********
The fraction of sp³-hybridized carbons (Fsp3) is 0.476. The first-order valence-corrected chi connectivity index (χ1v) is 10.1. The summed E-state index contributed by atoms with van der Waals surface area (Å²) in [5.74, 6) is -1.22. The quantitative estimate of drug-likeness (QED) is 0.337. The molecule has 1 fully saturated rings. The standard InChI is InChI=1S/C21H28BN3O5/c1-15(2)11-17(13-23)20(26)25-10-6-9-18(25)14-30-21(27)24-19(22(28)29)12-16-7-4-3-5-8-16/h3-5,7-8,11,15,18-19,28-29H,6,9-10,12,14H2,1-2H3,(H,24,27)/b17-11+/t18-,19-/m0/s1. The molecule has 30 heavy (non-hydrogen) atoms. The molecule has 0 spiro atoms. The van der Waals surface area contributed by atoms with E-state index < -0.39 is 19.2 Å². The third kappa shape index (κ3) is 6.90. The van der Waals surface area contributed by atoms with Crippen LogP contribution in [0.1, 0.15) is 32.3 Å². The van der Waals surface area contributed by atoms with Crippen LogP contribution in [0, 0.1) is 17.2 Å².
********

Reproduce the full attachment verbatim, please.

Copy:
The fraction of sp³-hybridized carbons (Fsp3) is 0.476. The first-order valence-corrected chi connectivity index (χ1v) is 10.1. The summed E-state index contributed by atoms with van der Waals surface area (Å²) in [5.74, 6) is -1.22. The quantitative estimate of drug-likeness (QED) is 0.337. The molecule has 1 fully saturated rings. The standard InChI is InChI=1S/C21H28BN3O5/c1-15(2)11-17(13-23)20(26)25-10-6-9-18(25)14-30-21(27)24-19(22(28)29)12-16-7-4-3-5-8-16/h3-5,7-8,11,15,18-19,28-29H,6,9-10,12,14H2,1-2H3,(H,24,27)/b17-11+/t18-,19-/m0/s1. The molecule has 30 heavy (non-hydrogen) atoms. The molecule has 0 spiro atoms. The van der Waals surface area contributed by atoms with E-state index < -0.39 is 19.2 Å². The third kappa shape index (κ3) is 6.90. The van der Waals surface area contributed by atoms with Crippen LogP contribution in [0.1, 0.15) is 32.3 Å². The van der Waals surface area contributed by atoms with Crippen LogP contribution in [0, 0.1) is 17.2 Å².